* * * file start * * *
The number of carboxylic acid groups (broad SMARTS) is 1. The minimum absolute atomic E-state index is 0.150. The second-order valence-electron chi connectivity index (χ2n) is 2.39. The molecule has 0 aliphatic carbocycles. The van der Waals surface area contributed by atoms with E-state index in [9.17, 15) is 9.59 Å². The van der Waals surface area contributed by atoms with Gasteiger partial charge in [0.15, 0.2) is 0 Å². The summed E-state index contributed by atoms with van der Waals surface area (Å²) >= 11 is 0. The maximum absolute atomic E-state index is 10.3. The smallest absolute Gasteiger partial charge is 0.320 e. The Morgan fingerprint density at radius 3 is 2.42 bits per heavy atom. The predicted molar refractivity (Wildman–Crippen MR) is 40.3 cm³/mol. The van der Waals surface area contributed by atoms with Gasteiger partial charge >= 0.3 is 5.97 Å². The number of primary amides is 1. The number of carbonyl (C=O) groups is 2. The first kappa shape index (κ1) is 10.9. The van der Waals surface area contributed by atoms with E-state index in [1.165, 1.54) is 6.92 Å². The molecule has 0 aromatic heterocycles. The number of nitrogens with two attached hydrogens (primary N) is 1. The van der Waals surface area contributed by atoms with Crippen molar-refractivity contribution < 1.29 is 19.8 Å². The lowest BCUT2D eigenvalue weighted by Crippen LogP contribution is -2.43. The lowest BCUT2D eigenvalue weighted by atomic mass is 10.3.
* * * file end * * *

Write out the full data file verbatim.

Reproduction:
The number of carboxylic acid groups (broad SMARTS) is 1. The minimum absolute atomic E-state index is 0.150. The second-order valence-electron chi connectivity index (χ2n) is 2.39. The molecule has 0 aliphatic carbocycles. The van der Waals surface area contributed by atoms with E-state index in [9.17, 15) is 9.59 Å². The van der Waals surface area contributed by atoms with Gasteiger partial charge in [0.15, 0.2) is 0 Å². The summed E-state index contributed by atoms with van der Waals surface area (Å²) >= 11 is 0. The maximum absolute atomic E-state index is 10.3. The smallest absolute Gasteiger partial charge is 0.320 e. The Morgan fingerprint density at radius 3 is 2.42 bits per heavy atom. The predicted molar refractivity (Wildman–Crippen MR) is 40.3 cm³/mol. The van der Waals surface area contributed by atoms with Gasteiger partial charge >= 0.3 is 5.97 Å². The number of primary amides is 1. The number of carbonyl (C=O) groups is 2. The first kappa shape index (κ1) is 10.9. The van der Waals surface area contributed by atoms with E-state index in [1.165, 1.54) is 6.92 Å². The molecule has 0 aromatic heterocycles. The number of nitrogens with two attached hydrogens (primary N) is 1. The van der Waals surface area contributed by atoms with Crippen molar-refractivity contribution < 1.29 is 19.8 Å². The lowest BCUT2D eigenvalue weighted by Crippen LogP contribution is -2.43. The lowest BCUT2D eigenvalue weighted by atomic mass is 10.3.